Starting a business from scratch comes with its fair share of challenges. Mistakes are bound to be made along the way. In fact, this never really ends. Entrepreneurship is a journey, not a destination. I've made my fair share of blunders, missteps, and wrong moves. Some I've been wise enough to not repeat. Others, not so much.
Only 10 percent of startups are successful, and I'm sure even those 10 percent have battle wounds they're still recovering from. Even founders like Bill Gates and Mark Cuban could name more than a few hard lessons they've had to learn on their paths to success. This may seem like a grim outlook, but any successful entrepreneur will tell you it's worth the struggle.
Luckily, there are countless people who have blazed the startup trail before you, myself included. I've found that the most successful entrepreneurs ask questions and listen. So here are four of my favorite nuggets of life lessons that may help you along your journey:
1. Try not to care too much.
The biggest mistake I see young entrepreneurs make is that they're too in love with their product or business model. I get it -- your business is your baby. It's a part of you. You've nurtured and loved it since its inception. You've had sleepless nights, dedicated countless weekends, and missed major events to get it off the ground.
It's time to get a grip. Unless you're opening a 911 call center, your company is not saving lives. I love that you're passionate about what you do. It might end up blinding you to some major flaws in its model or service.
Never be too stubborn to know when it's time to make changes and adapt. And don't give up your entire life trying to do so.
2. You can't do it all, so stop trying.
I used to feel that I had to be part of every decision, no matter how small. So I get it when you're too afraid to let go and trust others, especially when you're used to wearing a lot of different hats.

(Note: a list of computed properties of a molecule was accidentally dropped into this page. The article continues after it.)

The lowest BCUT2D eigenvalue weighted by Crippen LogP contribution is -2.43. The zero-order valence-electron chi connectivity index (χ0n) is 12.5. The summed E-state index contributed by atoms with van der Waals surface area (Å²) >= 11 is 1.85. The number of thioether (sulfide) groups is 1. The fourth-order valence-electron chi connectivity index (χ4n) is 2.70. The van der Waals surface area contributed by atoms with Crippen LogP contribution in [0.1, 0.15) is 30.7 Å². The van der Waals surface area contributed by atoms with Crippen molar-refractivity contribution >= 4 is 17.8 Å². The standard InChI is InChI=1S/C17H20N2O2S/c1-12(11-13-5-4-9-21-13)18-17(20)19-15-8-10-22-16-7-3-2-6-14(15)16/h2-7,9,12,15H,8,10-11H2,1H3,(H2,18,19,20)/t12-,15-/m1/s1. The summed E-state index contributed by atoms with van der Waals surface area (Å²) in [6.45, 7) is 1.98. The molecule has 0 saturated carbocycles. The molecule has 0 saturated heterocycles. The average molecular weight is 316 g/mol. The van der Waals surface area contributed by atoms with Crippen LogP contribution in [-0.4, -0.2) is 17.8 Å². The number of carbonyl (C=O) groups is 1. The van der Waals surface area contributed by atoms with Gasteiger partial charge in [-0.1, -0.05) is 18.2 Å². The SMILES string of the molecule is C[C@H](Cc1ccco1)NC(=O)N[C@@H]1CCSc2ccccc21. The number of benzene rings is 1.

Having control over every aspect of your business may seem to be working, but it's no way to scale. It's tempting to try to do everything yourself to cut costs, but you need to learn to delegate things to people who are better suited. Let go and focus on your strengths.
3. Take your blinders off.
You need to have a bit of an ego to venture into the startup business. Ego is often a driving force to success. The problem is when your ego gets in your way, and leads you to think your competition isn't as good as they actually are.
It's easy to underestimate the companies you're up against. Don't fall into this trap. When I started my company, you better believe I did my research on the other players in the game. What are they doing right? What can be improved? Always know what the competition is up to so you don't run the risk of falling behind.
4. Confusing a friend with a partner.
Business partners are more like spouses. You value their talent and good qualities, but you sometimes have to put up with their not-so-positive traits. Just like marriage, you need to make sure you trust and know your partner well before committing.
Some people are meant to have a partner, others are not. If you feel like you'd work better with a counterpart, be sure to ask a few key questions before saying "I do." Is this person as invested as me? Will this person push me to be more successful? Is this person going to bail out if things get tough?
If you dive head first into a partnership without being sure of it, it can end up costing you a lot of time and money. Choose wisely.